Descriere: A rich, fascinating saga of the most influential, far-reaching architectural firm of their time and of the dazzling triumvirate Charles McKim, William Mead, and Stanford White who came together, bound by the notion that architecture could help shape a nation in transition. They helped to refine America s idea of beauty, elevated its architectural practice, and set the standard on the world s stage.
Their world and times were those of Edith Wharton and Henry James, though both writers and their society shunned the architects as being much too much about new money. They brought together the titans of their age with a vibrant and new American artistic community and helped to forge the arts of America s Gilded Age, informed by the heritage of European culture.
McKim, Mead & White built houses for America s greatest financiers and magnates: the Astors, Joseph Pulitzer, the Vanderbilts, Henry Villard, and J. P. Morgan, among others . . . They designed and built churches Trinity Church in Boston, Judson Memorial Baptist Church in New York, and the Lovely Lane Methodist Church in Baltimore . . .
They built libraries the Boston Public Library and the social clubs for gentlemen, among them, the Freundschaft, the Algonquin of Boston, the Players club of New York, the Century Association, the University and Metropolitan clubs. . . .
They built railroad terminals the original Pennsylvania Station in New York City and the first Roman arch in America for Washington Square (it put the world on notice that New York was now a major city on a par with Rome, Paris, and Berlin). They designed and built Columbia University, with Low Memorial Library at the centerpiece of its four-block campus, and New York University, and they built, as well, the old Madison Square Garden whose landmark tower marked its presence on the city s skyline . . .
Mosette Broderick s Triumvirate is a book about America in its industrial transition; about money and power, about the education of an unsophisticated young country, and about the coming of artists as an accepted class in American society.
Broderick, a renowned architectural and social historian, brilliantly weaves together the strands of biography, architecture, and history to tell the story of the houses and buildings Charles McKim, William Mead, and Stanford White designed. She writes of the firm s clients, many of whom were establishing their names and places in upper-class society as they built and grabbed railroads, headed law firms and brokerage houses, owned newspapers, developed iron empires, and carved out a new direction for America s modern age."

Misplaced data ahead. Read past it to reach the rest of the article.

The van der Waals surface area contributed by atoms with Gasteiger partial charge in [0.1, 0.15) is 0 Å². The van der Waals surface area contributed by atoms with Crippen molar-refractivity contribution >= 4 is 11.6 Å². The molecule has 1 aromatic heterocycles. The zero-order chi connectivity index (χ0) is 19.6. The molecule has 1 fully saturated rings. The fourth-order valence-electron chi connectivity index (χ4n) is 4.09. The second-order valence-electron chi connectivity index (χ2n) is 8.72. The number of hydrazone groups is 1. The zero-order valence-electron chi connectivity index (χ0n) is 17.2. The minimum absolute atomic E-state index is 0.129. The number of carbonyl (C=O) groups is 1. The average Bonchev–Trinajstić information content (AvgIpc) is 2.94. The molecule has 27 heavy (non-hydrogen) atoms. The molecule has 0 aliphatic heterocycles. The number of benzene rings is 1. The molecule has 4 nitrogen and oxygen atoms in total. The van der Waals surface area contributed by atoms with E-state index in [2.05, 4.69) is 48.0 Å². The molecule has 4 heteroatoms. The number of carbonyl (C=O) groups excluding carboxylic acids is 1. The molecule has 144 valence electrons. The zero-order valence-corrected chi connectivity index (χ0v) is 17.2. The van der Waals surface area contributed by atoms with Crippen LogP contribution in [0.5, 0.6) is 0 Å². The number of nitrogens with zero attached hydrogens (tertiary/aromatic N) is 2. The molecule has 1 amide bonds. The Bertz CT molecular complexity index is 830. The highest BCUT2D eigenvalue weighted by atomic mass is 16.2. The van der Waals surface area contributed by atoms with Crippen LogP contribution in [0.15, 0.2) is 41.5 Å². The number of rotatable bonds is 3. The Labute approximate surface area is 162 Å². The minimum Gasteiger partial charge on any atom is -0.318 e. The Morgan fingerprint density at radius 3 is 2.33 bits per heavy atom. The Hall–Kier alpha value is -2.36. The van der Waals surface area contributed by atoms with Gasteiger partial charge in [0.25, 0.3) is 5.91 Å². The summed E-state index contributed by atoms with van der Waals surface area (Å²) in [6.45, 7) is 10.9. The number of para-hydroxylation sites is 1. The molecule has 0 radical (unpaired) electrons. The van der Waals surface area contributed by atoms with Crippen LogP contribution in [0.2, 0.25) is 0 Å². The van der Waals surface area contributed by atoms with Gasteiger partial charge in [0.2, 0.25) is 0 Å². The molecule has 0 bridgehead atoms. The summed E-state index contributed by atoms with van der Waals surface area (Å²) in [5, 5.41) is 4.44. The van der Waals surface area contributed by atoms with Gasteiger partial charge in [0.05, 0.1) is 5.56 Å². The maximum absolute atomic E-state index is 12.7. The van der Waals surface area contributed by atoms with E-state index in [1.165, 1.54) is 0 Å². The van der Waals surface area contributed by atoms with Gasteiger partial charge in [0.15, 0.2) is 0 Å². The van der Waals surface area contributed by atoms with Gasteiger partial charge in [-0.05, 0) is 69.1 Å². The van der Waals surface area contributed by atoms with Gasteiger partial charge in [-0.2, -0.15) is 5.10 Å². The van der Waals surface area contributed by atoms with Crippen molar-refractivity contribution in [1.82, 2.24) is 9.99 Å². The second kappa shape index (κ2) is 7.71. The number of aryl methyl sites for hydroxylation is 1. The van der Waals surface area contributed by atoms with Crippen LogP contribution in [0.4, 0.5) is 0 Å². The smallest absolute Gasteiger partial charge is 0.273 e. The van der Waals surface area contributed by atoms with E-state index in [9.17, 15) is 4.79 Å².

This heart-wrenching memoir from Toni Maguire tells the deeply moving story of an idyllic childhood that masked a terrible truth. Underneath her mother's gentility and her father's roguish charm lay horrifying secrets, which eventually led to their only child's near destruction.The first time her father made an improper advance on Toni, she was six years old. Her father warned her not to tell her mother, or anyone else, because they would blame her and wouldn't love her any more. It had to remain 'our secret.'When she finally built up the courage to tell her mother what had happened, she was told never to speak of the matter again. With no one to turn to, isolated and alone in rural Ireland, the abuse continued unhindered.At fourteen Toni fell pregnant by her father, and when her state was discovered she was made to have a late abortion which almost killed her. The truth of her childhood could no longer be kept hidden but, just as her father predicted, Toni found herself judged and rejected by her family, teachers and friends. The blame and anger she was treated with only worsened when her father was sent to prison as a result of his actions. This is the compelling story of her ...
"We wear Aran Sweaters and Lederhosen. We are forbidden from speaking English. We are trapped in a language war. We are the Speckled People." In one of the most original memoirs to emerge in years, Hugo Hamilton tells the haunting story of his German-Irish childhood in 1950s Dublin. His Gaelic-speaking, Irish nationalist father rules the home with tyranny, while his German-speaking mother rescues her children with cakes and stories of her own struggle against Nazi Germany. Out on the streets of Dublin is another country, where they are taunted as Nazis and subjected to a mock Nuremberg trial. Through the eyes of a child, this rare and shockingly honest book gradually makes sense of family, language, and identity, unlocking at last the secrets that his parents kept in the wardrobe.
Kelvin Fletcher (Author)
'We jumped in at the deep end and bought a farm! A reluctant wife, a couple of crazy kids and a h